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Researchers digging Sikh founder Nanak’s Middle East journey

Researchers digging Sikh founder Nanak’s Middle East journey
Since Nanak visited many places linked to Sufism, there is chance of his visit to Rumi’s shrine in Konya, say researchers

By Iftikhar Gilani

ANKARA (AA) - Twenty-five years ago, a Canada-based Sikh scholar created a flutter, claiming that he had discovered a monument in Turkish metropolis of Istanbul with an inscription of Nanak, the founder of Sikhism.

It was believed that Baba Guru Nanak, the founder of Sikhism, may have visited Turkey, as he is known have spent 11 years in the Middle East, visiting religious places and meeting Sufi saints.

Following the scholar Devinder Singh Chahal’s discovery, a spate of researches aided by various Turkish universities and archaeologists, spanning over 13 years, finally found that the said monument, facing the Straits of Bosphorus, had inscription of Khnanak, in which hook of old Turkish letter ‘Kyey” was damaged.

It was actually a monument dedicated to Sultan Abdul Majid Khan (1839-1861). The monument is located at Kabatas Iskelesi, a pier adjacent to a mosque and Dolmabahce Palace, from where ferries depart for Uskudar and other places on the shore of Asian Continent.

Historian Trilochan Singh has reported some indications about Guru Nanak’s visit to Cairo (Egypt) and Jerusalem. “While Nanak’s journey to Baghdad and Mecca are recorded, there is lack of solid evidence on his other journeys,” says Rohinee Singh, a researcher on Sikh issues. From Baghdad, the founder of Sikhism had proceeded to perform Hajj.

“Since Guru Nanak has not left any place from visiting, connected with Sufism and religious centers, there is every possibility that he might have visited the shrine of Hazrat Mevlana [Moulana] Jalaluddin Rumi in Konya, Turkey. Rumi’s philosophy was very prevalent not only in the Middle East but also in India,” she said.

Recalling his visit to Istanbul in 1994, Chahal said he was actually attending a conference on biofuel, when he accidentally discovered the monument. “This monument is about 12 feet high and about 5 feet wide constructed in mortar. It is situated in a public park at the shore of the Straits of Bosphorus on European side. It has some inscription in Arabic/Persian Alphabet. When I looked at the inscription on this monument I found ‘Nanak’ inscribed at the end of the first line of its inscription,” he said.

Soon after publication of Chahal’s report, the Canada-based Institute for Understanding Sikhism commissioned a research, which with the help of the Faculty of Divinity of Marmara University and Department of Archeology in the Topkapi Palace Museum, finally deciphered the inscriptions in 2007. One of the researchers, Avtar Singh Dhaliwal mentions that he found that the Faculty had one of better section of Sikh studies than any other university in the world.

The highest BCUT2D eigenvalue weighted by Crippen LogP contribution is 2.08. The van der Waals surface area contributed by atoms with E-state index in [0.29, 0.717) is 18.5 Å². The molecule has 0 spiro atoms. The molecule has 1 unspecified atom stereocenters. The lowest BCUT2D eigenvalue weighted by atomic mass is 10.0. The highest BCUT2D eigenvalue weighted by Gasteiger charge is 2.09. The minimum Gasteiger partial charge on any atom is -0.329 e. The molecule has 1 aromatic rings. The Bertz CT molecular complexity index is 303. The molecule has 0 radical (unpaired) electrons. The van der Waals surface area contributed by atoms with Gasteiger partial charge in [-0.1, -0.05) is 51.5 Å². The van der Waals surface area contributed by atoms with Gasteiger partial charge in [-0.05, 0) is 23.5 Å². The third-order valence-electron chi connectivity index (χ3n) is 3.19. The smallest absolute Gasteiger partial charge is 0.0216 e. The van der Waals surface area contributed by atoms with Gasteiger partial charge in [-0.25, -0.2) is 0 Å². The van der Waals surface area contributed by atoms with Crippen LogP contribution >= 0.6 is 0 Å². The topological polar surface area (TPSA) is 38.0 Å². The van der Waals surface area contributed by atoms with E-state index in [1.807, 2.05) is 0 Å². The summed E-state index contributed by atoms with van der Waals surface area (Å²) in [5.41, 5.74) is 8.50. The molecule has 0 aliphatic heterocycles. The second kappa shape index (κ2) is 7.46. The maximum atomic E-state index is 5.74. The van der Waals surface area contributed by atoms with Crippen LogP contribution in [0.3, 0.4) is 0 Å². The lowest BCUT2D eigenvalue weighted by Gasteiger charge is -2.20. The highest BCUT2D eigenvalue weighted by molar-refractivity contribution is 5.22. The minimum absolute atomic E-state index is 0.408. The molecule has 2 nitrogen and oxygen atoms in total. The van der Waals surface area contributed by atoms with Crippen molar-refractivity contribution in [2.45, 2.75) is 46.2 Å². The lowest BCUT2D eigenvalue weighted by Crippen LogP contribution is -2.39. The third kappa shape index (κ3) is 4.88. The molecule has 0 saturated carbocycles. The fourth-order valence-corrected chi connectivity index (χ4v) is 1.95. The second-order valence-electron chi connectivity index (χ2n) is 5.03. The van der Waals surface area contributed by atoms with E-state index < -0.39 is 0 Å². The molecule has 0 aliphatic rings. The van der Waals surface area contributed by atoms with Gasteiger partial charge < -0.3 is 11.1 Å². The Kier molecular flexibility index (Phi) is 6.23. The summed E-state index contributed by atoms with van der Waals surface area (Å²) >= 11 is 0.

Dhaliwal said while researchers could not find any evidence of Guru Nana’s visit to Turkey, but it is hard to believe that he could have ignored to visit the tomb of Rumi.

“Guru Nanak was in Middle East at least for 11 years. Therefore, there is every possibility that he would have visited the shrine of Mevlana in Konya, since he has not left any Sufi center which has not been visited by him. And he might have also met the Ottoman Emperor, Salim, in Istanbul or elsewhere, during his stay in the region, “he added in his research report, available with Anadolu Agency.

Near the old Baghdad railway station is the burial place of Bhai Mardana – Muslim devotee of Guru Nanak -- who had accompanied him to Hajj pilgrimage. “Here lies buried Mardana, a friend of the Guru named Nanak, who buried him here.” On his death, Guru Nanak returned to Kartarpur and stayed there until his death in 1538. Besides Mardana, Historian Taajudin Naqshbandhi, whom Nanak met in Iran also traveled with him to Mecca. He has recorded his meeting with Nanak in manuscript called Sayatho Nanak Shah Faqir, according to the Encyclopedia of Sikhs.

Bhai Mardana is believed to have played an important role in the development of the Sikh religion. “Not only did he accompany Guru Nanak on his travels, he also played the rubab [musical instrument], while Nanak sang his divinely inspired poetry. Since their time, Muslim rubabi had been given the responsibility of performing the kirtan at gurdwaras – till the tradition was abruptly disrupted during Partition, “writes Abdul Majid Sheikh, author of the book, Probable Origins of Lahore and other Narrations.

Many scholars in South Asia, including the famous poet and philosopher Muhammad Iqbal believed that Nanak had preached monotheism and had rebelled against Hindu rituals and caste system. In his famous Urdu verse, Iqbal wrote, Phir Uthi Akhir Sada Touheed Ki Punjab Se:Hind Ko Ek Mard-e-Kamil Ne Jagaya Khawab Se (Again from the Punjab the call of monotheism arose: A perfect man roused India from slumber).

source: News Feed
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